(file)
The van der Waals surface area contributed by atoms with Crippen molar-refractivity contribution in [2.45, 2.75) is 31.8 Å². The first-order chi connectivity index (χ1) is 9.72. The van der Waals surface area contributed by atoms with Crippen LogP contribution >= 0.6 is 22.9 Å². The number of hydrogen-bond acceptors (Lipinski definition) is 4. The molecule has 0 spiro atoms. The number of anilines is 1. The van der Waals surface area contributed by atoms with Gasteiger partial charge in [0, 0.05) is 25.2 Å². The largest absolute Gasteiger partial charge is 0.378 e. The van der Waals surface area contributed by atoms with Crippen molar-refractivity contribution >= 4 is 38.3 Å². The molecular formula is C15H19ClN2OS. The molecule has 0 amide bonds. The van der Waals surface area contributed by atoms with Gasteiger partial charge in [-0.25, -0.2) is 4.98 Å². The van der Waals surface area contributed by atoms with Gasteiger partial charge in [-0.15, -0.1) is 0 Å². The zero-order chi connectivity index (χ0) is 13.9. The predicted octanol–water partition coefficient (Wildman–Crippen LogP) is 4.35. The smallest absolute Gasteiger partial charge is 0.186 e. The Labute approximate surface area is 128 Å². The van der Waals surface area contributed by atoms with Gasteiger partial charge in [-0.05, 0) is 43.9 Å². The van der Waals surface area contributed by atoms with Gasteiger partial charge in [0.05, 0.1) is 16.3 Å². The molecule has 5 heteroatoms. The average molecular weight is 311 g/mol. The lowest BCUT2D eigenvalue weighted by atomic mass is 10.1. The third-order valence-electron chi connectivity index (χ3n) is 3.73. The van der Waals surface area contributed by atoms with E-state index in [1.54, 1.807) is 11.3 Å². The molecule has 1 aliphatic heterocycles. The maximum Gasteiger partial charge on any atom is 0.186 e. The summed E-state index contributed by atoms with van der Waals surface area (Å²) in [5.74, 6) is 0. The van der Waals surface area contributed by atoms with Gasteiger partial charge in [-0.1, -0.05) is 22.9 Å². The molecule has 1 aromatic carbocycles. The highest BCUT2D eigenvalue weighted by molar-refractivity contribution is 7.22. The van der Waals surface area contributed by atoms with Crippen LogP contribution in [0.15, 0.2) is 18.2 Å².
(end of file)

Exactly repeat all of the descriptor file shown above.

The van der Waals surface area contributed by atoms with Crippen molar-refractivity contribution in [2.45, 2.75) is 31.8 Å². The first-order chi connectivity index (χ1) is 9.72. The van der Waals surface area contributed by atoms with Crippen LogP contribution >= 0.6 is 22.9 Å². The number of hydrogen-bond acceptors (Lipinski definition) is 4. The molecule has 0 spiro atoms. The number of anilines is 1. The van der Waals surface area contributed by atoms with Gasteiger partial charge in [0, 0.05) is 25.2 Å². The largest absolute Gasteiger partial charge is 0.378 e. The van der Waals surface area contributed by atoms with Crippen molar-refractivity contribution >= 4 is 38.3 Å². The molecular formula is C15H19ClN2OS. The molecule has 0 amide bonds. The van der Waals surface area contributed by atoms with Gasteiger partial charge in [-0.25, -0.2) is 4.98 Å². The van der Waals surface area contributed by atoms with Gasteiger partial charge in [-0.15, -0.1) is 0 Å². The zero-order chi connectivity index (χ0) is 13.9. The predicted octanol–water partition coefficient (Wildman–Crippen LogP) is 4.35. The smallest absolute Gasteiger partial charge is 0.186 e. The Labute approximate surface area is 128 Å². The van der Waals surface area contributed by atoms with Gasteiger partial charge in [-0.05, 0) is 43.9 Å². The van der Waals surface area contributed by atoms with Gasteiger partial charge in [0.05, 0.1) is 16.3 Å². The molecule has 5 heteroatoms. The average molecular weight is 311 g/mol. The lowest BCUT2D eigenvalue weighted by atomic mass is 10.1. The third-order valence-electron chi connectivity index (χ3n) is 3.73. The van der Waals surface area contributed by atoms with E-state index in [1.54, 1.807) is 11.3 Å². The molecule has 1 aliphatic heterocycles. The maximum Gasteiger partial charge on any atom is 0.186 e. The summed E-state index contributed by atoms with van der Waals surface area (Å²) in [5.74, 6) is 0. The van der Waals surface area contributed by atoms with Gasteiger partial charge in [-0.1, -0.05) is 22.9 Å². The molecule has 1 aromatic carbocycles. The highest BCUT2D eigenvalue weighted by molar-refractivity contribution is 7.22. The van der Waals surface area contributed by atoms with Crippen LogP contribution in [0.15, 0.2) is 18.2 Å².